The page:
When should I demand settlement from an insurance company?

Settlement Demands

Every claim is different and we can submit what we want in our settlement demand. The facts of the case and the damages involved will dictate when a settlement demand should be submitted. Sometimes, timing is everything. Our goal is to reach a resolution of the claim for the most money possible when it makes sense to do so. Your job is to get better and follow the doctor’s advice.

What we do not want to do is to compromise the claim by an early settlement that does not represent a fair value for the claim. I often tell clients that their claim should not be settled until the injured party is stable, meaning that either the injured party feels as good as they did before the accident or we have a medical doctor willing to state in writing that there is no further curative treatment and that his or her patient has a permanent injury.

The elements of the settlement demand include a narrative that we write and share with you for your review and input before submitting it to the insurance company. The narrative is a summary of the case. We will typically include information about your background, employment, prior medical history, the facts of the accident, the medical treatment thereafter, and the damages. The demand usually takes the form of a binder that is indexed with the collision and liability information, the medical charts and reports, and all of the bills and wage loss documentation. If we do not settle the case, we may use the narrative in what is called a Prehearing Statement if we elect to litigate the case in mandatory arbitration.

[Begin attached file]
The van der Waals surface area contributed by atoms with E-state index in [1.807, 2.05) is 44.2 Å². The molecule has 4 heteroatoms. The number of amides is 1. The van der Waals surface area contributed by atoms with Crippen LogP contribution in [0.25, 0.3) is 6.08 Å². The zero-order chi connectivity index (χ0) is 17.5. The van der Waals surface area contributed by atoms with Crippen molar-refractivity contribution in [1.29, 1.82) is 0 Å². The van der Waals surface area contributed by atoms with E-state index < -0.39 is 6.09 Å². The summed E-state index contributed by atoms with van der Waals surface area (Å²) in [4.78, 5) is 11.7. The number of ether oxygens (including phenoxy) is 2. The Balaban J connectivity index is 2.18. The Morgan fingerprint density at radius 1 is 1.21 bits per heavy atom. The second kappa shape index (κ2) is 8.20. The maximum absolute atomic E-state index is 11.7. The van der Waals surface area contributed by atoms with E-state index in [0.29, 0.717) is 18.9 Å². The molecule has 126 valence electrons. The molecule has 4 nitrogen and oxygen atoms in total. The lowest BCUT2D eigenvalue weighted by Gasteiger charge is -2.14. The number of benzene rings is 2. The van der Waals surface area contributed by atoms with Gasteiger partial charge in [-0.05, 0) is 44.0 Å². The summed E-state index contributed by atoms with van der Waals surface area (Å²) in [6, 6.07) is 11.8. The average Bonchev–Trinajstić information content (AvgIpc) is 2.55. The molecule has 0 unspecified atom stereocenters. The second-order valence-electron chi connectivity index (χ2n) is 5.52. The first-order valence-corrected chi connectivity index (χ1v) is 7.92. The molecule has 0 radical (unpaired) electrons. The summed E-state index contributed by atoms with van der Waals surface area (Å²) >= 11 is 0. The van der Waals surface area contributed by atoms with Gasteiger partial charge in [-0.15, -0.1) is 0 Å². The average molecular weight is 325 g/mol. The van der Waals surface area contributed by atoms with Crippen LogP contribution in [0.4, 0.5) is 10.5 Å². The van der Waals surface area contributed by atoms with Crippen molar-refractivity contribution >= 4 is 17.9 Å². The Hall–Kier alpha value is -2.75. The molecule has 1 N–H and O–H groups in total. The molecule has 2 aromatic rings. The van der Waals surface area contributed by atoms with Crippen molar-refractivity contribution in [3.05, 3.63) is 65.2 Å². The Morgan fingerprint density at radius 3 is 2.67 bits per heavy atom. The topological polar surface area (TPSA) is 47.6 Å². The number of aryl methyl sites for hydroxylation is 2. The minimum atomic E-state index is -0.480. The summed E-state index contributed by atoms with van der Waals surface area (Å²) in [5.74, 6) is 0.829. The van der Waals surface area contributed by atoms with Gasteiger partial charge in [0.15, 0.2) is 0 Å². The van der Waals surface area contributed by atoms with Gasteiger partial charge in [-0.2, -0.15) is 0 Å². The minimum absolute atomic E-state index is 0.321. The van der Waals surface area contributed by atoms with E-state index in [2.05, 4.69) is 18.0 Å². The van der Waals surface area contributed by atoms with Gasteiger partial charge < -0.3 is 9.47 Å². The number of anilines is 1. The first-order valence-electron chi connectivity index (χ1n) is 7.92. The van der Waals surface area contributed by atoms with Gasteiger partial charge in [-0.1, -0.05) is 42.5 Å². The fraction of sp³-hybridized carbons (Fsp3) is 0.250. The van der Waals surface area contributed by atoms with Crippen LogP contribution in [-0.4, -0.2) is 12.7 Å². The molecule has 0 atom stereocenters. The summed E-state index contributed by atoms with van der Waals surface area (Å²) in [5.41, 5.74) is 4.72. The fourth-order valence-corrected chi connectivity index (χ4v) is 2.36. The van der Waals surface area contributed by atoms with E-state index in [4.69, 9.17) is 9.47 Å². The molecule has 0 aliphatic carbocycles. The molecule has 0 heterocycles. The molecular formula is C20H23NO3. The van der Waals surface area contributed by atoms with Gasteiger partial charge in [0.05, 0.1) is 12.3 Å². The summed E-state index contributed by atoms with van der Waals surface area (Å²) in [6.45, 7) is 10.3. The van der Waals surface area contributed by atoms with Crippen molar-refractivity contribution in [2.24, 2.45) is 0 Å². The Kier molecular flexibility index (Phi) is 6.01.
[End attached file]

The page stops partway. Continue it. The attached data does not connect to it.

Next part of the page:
One way to improve the demand binder is through the use of pictures. We always like to include pictures of the property damage to the vehicle following the collision. We also like to include “action shots” of activities the injured party engaged in prior to the accident. The pictures should be within the recent past rather from years ago. Examples might include pictures of the injured party golfing, jumping off a diving board, fishing, taking a golf swing, displaying crafts or other projects, you get the idea. Three to five really good pictures are more valuable for our purposes than lots and lots of poor quality photographs. Also, if the accident caused any bruising or visible damage to the person, especially any scarring, the demand, if possible, should include those pictures.